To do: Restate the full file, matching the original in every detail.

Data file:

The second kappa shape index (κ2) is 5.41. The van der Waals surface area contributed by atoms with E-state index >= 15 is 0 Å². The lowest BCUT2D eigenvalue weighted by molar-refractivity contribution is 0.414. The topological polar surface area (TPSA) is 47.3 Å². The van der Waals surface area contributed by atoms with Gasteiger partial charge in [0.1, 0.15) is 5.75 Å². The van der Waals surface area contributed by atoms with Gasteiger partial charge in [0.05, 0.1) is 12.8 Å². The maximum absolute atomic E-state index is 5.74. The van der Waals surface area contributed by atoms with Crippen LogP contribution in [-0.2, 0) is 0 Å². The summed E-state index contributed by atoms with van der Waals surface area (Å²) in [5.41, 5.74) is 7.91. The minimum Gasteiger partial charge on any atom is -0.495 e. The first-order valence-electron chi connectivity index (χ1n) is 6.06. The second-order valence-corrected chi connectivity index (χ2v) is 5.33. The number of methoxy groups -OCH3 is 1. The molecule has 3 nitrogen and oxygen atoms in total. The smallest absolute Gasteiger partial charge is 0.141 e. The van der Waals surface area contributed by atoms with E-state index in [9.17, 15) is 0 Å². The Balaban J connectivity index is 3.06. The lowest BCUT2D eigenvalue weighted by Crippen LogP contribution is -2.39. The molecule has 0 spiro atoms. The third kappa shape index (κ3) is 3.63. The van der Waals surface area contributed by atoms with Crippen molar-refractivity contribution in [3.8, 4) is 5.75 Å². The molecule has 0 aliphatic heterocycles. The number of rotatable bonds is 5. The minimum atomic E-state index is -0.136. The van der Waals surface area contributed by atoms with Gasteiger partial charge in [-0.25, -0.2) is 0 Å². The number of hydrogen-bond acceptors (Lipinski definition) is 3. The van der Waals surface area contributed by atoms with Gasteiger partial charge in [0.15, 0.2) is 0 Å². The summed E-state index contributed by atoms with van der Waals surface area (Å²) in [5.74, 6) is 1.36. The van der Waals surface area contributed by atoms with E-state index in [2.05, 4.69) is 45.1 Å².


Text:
The second kappa shape index (κ2) is 5.41. The van der Waals surface area contributed by atoms with E-state index >= 15 is 0 Å². The lowest BCUT2D eigenvalue weighted by molar-refractivity contribution is 0.414. The topological polar surface area (TPSA) is 47.3 Å². The van der Waals surface area contributed by atoms with Gasteiger partial charge in [0.1, 0.15) is 5.75 Å². The van der Waals surface area contributed by atoms with Gasteiger partial charge in [0.05, 0.1) is 12.8 Å². The maximum absolute atomic E-state index is 5.74. The van der Waals surface area contributed by atoms with Crippen LogP contribution in [-0.2, 0) is 0 Å². The summed E-state index contributed by atoms with van der Waals surface area (Å²) in [5.41, 5.74) is 7.91. The minimum Gasteiger partial charge on any atom is -0.495 e. The first-order valence-electron chi connectivity index (χ1n) is 6.06. The second-order valence-corrected chi connectivity index (χ2v) is 5.33. The number of methoxy groups -OCH3 is 1. The molecule has 3 nitrogen and oxygen atoms in total. The smallest absolute Gasteiger partial charge is 0.141 e. The van der Waals surface area contributed by atoms with E-state index in [9.17, 15) is 0 Å². The Balaban J connectivity index is 3.06. The lowest BCUT2D eigenvalue weighted by Crippen LogP contribution is -2.39. The molecule has 0 spiro atoms. The third kappa shape index (κ3) is 3.63. The van der Waals surface area contributed by atoms with Crippen molar-refractivity contribution in [3.8, 4) is 5.75 Å². The molecule has 0 aliphatic heterocycles. The number of rotatable bonds is 5. The minimum atomic E-state index is -0.136. The van der Waals surface area contributed by atoms with Gasteiger partial charge in [-0.25, -0.2) is 0 Å². The number of hydrogen-bond acceptors (Lipinski definition) is 3. The van der Waals surface area contributed by atoms with Gasteiger partial charge in [0.15, 0.2) is 0 Å². The summed E-state index contributed by atoms with van der Waals surface area (Å²) in [5.74, 6) is 1.36. The van der Waals surface area contributed by atoms with E-state index in [2.05, 4.69) is 45.1 Å².